Ground Cover North : Ground Cover 062 June-July 2006 - North
AGRONOMY HOLDS ANSWERS TO YIELD LIFTS International and local studies are finding that improved farm management is the key to unlocking the genetic potential of crops to increase average yields BY GIO BRAIDOTTI n With substantial research efforts invested in improving both plant genetics and crop management practices, scientists have recently undertaken a stocktaking exercise to assess the relative contributions of agronomy and new cultivars to yield increases. “The data for rainfed wheat come largely from northern America and southern Australia and show remarkable agreement,” says Dr Wal Anderson of the Department of Agriculture and Food, WA (DAFWA), who contributed to one of the GRDC-funded surveys. “The proportion of the yield increase that can be attributed to crop management ranges from 47 to 83 per cent worldwide, with an average of 68 per cent,” he says. That global average stacks up well with the local data: “From a set of experiments conducted during the 1980s in WA using cultivars grown commercially from 1860 to 1982, the rate of genetic yield increase was estimated at 5.8 kilograms per hectare per year. The overall rate of yield increase in the 1980s was about 20.2kg/ha a year. “That implies crop management was contributing 14.4kg/ha a year, which amounts to 71 per cent of the yield increase.” Dr Anderson thinks that agronomy will continue to dominate, since existing WA cultivars are already genetically capable of yielding five tonnes per hectare in the right conditions. With a state average of just 2t/ha, Dr Anderson says there is clearly significant scope for management to deliver on this yield potential – especially practices targeted for specific locations and seasons. “At this time, I think it is more important for growers to have access to information about the agronomic characteristics of new varieties than to produce more genetic improvement. That’s what we are trying to do at DAFWA – provide information in the year of release to growers or in the following season when new varieties are grown commercially.” At CSIRO Plant Industry in Canberra, Dr Richard Richards is leading research into high-performance crops and agrees agronomy has effected “major changes”. He highlights the introduction of conservation farming systems, changes in herbicide use and better rotations that improve soil biology. “Changes in farming systems are producing new environments and breeders can help maximise yield potentials by producing varieties adapted to the new conditions. That would constitute an exciting opportunity for a more connected approach between genetics and agronomy, perhaps allowing for a second wave of yield improvements on the back of agronomy-driven gains.” At the NSW Department of Primary Industries, researcher John Lacy has also found that management appears to outweigh genetics when it comes to delivering yield improvements. A benchmarking database he helped devise more than 20 years INNOVATION THE GRAINS INDUSTRY BACKBONE THE HON SUSSAN LEY, MP Parliamentary Secretary to the Minister for Agriculture, Fisheries and Forestry and Member for Farrer n The Australian rural sector operates in a complex, diverse and dynamic environment. Landowners, managers and rural and regional communities have been severely tested over recent times. But they have proved time and time again that they are resilient and have the Farm management GROUND COVER JUNE -- JULY 2006 24 Dr Richard Richards: there is opportunity for a more connected approach between genetics and agronomy. KEY POINTS n Most yield gains come from management practices and cultivars developed for specific environments n A cultivar's genetic potential is usually greater than average farm yields, indicating scope for agronomy to deliver yield increases n Growers are looking to genetics for faster per formance lifts capacity to innovate. These two qualities have been important in maintaining rural and regional Australia’s commercial viability. The grains industry has an outstanding record of productivity growth of 3.2 per cent a year, with research and development as one of the key drivers. If graingrowers and other primary producers are to remain competitive and profitable in times of globalisation, they must continue to improve productivity and that means building on the culture of innovation that has proved the backbone of the grains industry. Australian graingrowers will rely increasingly on targeted and market- driven R&D to guide them. The Australian Government believes that R&D is the key to the viability of our rural industries and associated communities. Effective and targeted R&D delivers economic, environmental and social benefits, the triple bottom line. This is one of the reasons that the Government invests in the GRDC. In 2004–05, the GRDC invested nearly $106 million in research and development, covering 25 crop types. The GRDC’s grower levy income is matched by the Australian Government, up to 0.5 per cent of the gross value of production. To remain competitive and profitable, the grains industry has to identify and adopt new technology as well as implementing new and sustainable production systems. It also has to recognise international and domestic changes to consumer preferences, and meet these changing consumer demands. It will require hard work across the supply chain, enhancing the links between growers, scientists and consumers. Innovative and sustainable farming practices will minimise the impacts of agriculture on the environment and maintain and enhance our unique biodiversity and the economic viability of our rural and regional communities. The grains industry already has a proud history of innovation and adaptation and I am proud of the Government’s commitment to it. ago has been credited with delivering substantial yield increases. Mr Lacy’s ‘Crop Check’ model takes the results of the best farming practices in a particular district in a particular year and adds them to the database, which becomes a record of the experiences of the best farming outcomes. “It’s not about one or two factors – nitrogen or weed control – but getting the balance of numerous factors right,” he says. However, Dr Anderson says that while the most significant yield advances have come from combining appropriate agronomic practices with improved varieties, most growers are looking to genetics to deliver better disease resistance and quality traits. “And that’s where biotechnology stands to have the most impact for growers and the environment,” he says. GRDC Research Code DAW00012 More information: Dr Wal Anderson, 08 9892 8412, John Lacy, 02 6951 2738, Dr Richard Richards, 02 6246 5090 RESEARCH BENEFITS GROWERS: CHAIRMAN n Two-thirds of Australian graingrowers say they have directly benefited from GRDC-supported research in the past five years, GRDC chairman Terry Enright told delegates at Grains Week 2006. He said this broke down to 68 per cent in the western region, 69 per cent in the southern region and 63 per cent in the northern region. Outlining the GRDC’s success in meeting growers’ crop development needs, Mr Enright highlighted the GRDC’s involvement in the National Variety Trials, national approaches to barley and pulse breeding, the GRDC/CSIRO Crop Biofactories Initiative, the ‘Single Vision’ strategy, and the GRDC’s new strategic business plan, plus international research collaborations. In particular, he said the collaboration with Mexico-based CIMMYT (International Maize and Wheat Improvement Center) was an important milestone: “It will speed up the introduction of genetic material through all stages – from quarantine to evaluation to incorporation into Australian breeding programs. It will maximise the adoption of superior traits for maximum benefits to all graingrowers in Australia.” Mr Enright said good progress had also been made on the implementation and communication of strategies announced in the GRDC’s new strategic business plan, ‘The Way Forward’.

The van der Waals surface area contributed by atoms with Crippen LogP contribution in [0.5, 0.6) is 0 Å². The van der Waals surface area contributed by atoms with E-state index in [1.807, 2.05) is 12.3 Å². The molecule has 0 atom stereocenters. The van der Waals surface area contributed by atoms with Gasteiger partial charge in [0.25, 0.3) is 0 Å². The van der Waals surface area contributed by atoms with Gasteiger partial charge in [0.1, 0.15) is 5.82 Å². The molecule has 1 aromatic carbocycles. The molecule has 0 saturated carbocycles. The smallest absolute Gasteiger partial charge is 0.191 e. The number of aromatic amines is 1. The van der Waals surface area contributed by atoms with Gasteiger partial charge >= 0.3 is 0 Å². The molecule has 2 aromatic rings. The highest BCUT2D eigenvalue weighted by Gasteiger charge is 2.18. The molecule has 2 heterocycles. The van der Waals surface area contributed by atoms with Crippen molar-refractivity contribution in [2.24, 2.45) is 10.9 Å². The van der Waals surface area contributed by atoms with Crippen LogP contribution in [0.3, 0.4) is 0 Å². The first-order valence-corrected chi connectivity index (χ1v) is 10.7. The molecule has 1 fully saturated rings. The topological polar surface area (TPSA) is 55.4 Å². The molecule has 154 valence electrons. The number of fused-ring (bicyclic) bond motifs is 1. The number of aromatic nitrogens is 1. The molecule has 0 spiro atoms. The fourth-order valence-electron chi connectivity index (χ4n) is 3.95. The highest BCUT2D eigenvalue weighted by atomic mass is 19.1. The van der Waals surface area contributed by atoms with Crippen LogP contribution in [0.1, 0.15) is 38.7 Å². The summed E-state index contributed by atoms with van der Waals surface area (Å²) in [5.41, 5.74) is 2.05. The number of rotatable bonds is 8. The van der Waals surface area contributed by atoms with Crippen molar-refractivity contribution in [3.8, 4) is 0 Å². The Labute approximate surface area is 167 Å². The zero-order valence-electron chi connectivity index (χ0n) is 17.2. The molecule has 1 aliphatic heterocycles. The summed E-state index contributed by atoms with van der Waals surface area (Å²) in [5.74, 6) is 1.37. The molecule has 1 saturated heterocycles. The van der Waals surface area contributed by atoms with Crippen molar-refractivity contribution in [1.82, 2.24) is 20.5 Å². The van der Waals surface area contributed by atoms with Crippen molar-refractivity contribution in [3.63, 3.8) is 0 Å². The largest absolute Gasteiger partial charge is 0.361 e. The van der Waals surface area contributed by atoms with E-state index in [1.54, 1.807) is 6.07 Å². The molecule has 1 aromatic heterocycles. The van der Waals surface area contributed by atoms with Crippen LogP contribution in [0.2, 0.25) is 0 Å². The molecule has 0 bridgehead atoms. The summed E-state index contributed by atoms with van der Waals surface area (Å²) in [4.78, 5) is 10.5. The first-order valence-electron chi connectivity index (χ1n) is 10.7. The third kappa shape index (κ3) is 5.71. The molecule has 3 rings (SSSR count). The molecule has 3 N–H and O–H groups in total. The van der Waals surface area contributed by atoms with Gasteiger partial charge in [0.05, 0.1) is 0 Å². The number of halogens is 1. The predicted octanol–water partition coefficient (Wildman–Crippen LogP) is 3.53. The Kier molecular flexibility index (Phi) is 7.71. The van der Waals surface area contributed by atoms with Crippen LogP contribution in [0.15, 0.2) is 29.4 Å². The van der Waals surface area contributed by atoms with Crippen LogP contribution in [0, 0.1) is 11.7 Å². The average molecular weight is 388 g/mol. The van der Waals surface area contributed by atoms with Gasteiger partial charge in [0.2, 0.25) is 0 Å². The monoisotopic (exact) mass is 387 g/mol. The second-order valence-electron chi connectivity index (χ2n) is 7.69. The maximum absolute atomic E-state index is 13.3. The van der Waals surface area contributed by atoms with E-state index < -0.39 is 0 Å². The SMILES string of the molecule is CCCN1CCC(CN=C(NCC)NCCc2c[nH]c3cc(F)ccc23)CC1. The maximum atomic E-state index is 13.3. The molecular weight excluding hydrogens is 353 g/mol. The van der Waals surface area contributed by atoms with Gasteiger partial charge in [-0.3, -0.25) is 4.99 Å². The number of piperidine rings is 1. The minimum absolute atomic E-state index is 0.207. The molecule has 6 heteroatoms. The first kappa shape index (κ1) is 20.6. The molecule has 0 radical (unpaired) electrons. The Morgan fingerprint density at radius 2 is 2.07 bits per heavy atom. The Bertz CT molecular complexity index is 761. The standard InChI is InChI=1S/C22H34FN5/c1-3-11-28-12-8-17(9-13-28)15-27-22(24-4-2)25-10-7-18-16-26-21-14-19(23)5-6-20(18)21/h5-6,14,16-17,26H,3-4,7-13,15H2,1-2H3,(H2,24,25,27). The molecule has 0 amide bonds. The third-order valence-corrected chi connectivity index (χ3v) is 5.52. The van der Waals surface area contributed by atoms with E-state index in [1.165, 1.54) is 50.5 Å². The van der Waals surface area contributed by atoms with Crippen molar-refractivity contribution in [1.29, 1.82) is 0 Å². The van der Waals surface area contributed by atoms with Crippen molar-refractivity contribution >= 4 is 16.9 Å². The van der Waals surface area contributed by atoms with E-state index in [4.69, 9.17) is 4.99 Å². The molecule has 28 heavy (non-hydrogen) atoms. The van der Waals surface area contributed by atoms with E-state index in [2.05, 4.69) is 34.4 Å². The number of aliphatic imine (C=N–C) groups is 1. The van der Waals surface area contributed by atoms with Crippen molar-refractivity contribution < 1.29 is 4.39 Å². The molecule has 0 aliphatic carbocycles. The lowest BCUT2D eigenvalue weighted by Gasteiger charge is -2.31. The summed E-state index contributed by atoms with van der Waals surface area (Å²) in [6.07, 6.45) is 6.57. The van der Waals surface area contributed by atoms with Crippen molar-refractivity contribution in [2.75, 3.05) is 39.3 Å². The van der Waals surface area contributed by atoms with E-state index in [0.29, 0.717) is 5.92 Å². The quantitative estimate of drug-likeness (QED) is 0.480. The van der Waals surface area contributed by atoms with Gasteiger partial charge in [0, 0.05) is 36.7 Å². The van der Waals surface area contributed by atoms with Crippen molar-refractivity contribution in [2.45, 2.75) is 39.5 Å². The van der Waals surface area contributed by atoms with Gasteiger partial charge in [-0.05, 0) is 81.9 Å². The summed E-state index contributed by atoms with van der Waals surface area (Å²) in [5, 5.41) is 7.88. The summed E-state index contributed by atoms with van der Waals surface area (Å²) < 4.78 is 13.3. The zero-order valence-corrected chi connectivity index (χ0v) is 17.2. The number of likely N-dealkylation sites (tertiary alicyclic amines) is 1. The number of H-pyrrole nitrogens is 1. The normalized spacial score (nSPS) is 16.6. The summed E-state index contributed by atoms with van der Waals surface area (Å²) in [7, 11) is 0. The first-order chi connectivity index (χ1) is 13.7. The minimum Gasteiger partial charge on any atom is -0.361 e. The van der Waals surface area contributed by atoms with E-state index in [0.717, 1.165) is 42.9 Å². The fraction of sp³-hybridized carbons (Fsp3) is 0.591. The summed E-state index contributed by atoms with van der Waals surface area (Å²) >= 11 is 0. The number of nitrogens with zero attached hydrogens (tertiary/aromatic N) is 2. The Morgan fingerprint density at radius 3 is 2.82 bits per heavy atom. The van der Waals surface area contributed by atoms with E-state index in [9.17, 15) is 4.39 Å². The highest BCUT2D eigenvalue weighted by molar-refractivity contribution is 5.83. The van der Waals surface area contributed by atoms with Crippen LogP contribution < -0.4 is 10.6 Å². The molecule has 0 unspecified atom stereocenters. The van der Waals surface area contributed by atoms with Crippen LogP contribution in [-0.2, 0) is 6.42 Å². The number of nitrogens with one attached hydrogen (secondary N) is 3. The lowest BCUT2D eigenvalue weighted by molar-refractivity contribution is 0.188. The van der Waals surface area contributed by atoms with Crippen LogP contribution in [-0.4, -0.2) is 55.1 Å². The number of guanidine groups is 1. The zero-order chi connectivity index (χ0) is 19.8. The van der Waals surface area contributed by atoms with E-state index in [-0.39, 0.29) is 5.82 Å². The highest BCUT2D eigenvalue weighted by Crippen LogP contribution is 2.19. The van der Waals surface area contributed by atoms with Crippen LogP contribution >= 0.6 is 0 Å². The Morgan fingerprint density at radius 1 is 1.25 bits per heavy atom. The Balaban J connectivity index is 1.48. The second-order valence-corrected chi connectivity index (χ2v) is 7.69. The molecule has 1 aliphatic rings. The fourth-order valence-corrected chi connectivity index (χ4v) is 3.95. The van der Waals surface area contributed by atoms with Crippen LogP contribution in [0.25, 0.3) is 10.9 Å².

Ground Cover 063 August 2006 - North